FF1992: Trailer Trash

Trailer Trash #1-9 by Roy Tompkins.

If you were to rifle through Trailer Trash, you would probably assume that this was going to be a book of nihilist violent gross-out fun like, say, Angry Youth Comics.

The internal monologues from the viewpoint characters keeps on coming, which seems rather outdated these days, I guess: Every motivation every character have are spelled out.

The character design is incredibly strange.

These characters aren’t presented as looking freaky or anything. They just look this way, and nothing is said about it. Reminds me a bit of Crap, which was also published around this time. Perhaps something in the air.

And, of course, since this is a comic with hillbillies, you have conspiracy theories about Elvis.

So this is really what it seemed like? A wild and woozy nonsensical single author anthology as it looks like?

No. It’s a coherent, traditional story of Harvey (to the left up there) who is a rather shy, and rather dim, fellow who has a crush on a girl and hangs out with his slacker friends. It’s way, way more Hate than Schizo.

This disconnect between the bizarre way it looks and the traditional way it reads doesn’t work in Tompkins’ favour.

There are some bizarre shorter pieces in the first few issues that don’t have this problem, though, but they soon make way for all-Harvey issues of moping around and getting drunk and arguing with parents.

Harvey is basically a decent, moral kind of guy, but he’s so feckless that it’s rather hard to get any momentum built up, story wise.

There are other characters that have intersecting storylines with Harvey that are more propulsive, like that drug dealer who has a necrophiliac downstairs neighbor, so it’s not all like this, but the prevailing feeling is one of a 90s tv drama.

The artwork is obviously very much influenced by Charles Burns. Not layouts or character design, but his linework is a dead ringer.

And predictably enough for someone who obviously puts so much work into his shading, he finds time to, er, critique other, lazier comic book artists.

Several of the back covers feature these slightly porny collages.

Oh! I forgot to mention that the first six issues weren’t published by Fantagraphics, but by Tundra. And scrolling all the way to the beginning of this article is too much work. Obvs.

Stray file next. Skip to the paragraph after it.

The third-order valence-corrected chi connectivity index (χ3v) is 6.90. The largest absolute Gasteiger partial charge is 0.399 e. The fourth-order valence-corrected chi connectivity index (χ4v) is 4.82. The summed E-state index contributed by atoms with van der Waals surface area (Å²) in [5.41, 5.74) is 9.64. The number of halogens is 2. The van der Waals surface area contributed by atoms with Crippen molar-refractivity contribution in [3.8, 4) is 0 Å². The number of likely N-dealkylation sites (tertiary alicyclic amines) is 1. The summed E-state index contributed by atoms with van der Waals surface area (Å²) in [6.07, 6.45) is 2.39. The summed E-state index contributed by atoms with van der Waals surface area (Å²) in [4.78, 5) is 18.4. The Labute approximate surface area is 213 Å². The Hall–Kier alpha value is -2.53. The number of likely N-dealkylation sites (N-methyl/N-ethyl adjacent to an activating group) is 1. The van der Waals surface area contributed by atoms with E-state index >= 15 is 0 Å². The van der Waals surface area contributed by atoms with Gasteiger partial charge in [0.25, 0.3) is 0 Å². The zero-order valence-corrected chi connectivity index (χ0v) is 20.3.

In 1993, Kevin Eastman, owner of the money hemorrhaging Tundra comics, paid Kitchen Sink to take over, and the first thing Kitchen did was ax all the titles that were losing money hand over fist. (Officially Kitchen bought Tundra, but I think that summary is accurate; it’s all based on rumours of what really transpired.)

Trailer Trash was one of the casualties, but Tompkins announces that he’d be looking for a new publisher.

Fantagraphics took over with the seventh issue, three years later. Tompkins’ art style has changed a bit, but not dramatically.

The story continues from where it left off, and the characters do their wordy as-you-know-Bobs to bring new readers up to speed.

The eight issue is odd in several ways: Eight interior pages are on newsprint, and the other sixteen are on white paper. I’m assuming a printing error.

But it’s also the only issue to have colour printing on the inside covers, and Tompkins uses it to throw shade on such commercial sell-outs as Hate and Eightball, also published by Fantagraphics.

The storyline of the issue also diverges from the usual slacker shenanigans, and instead tells the story of one of the kids, and it’s about drugs and sexual abuse. Much heavier than the earlier issues.

The final issue is a grab-bag of various odds and ends. For instance, there’s this three-page adaptation of an urban legend.

For the conclusion to the main storyline (which I suspect Tompkins had gotten really bored with by this point), Tompkins shifts to a simpler art style, complete with zip-a-tone and everything. To tie everything up, he (*spoilers*) just kills off two of the main characters.

Like I said: Bored.

Most of the pages are taken up with earlier works probably intended for anthologies. They are drawn in magazine size ratios.

The most interesting is perhaps the (seemingly) autobiographical one about one of his high-school friends who had a mother who was a hoarder.

And… that’s it. Not a very satisfactory ending to a series that was kinda interesting.

As far as I can tell, Tompkins has not published any further comic books after Trailer Trash was abandoned. He seems to be working in illustration these days.

This post is part of the Fantagraphics Floppies series.

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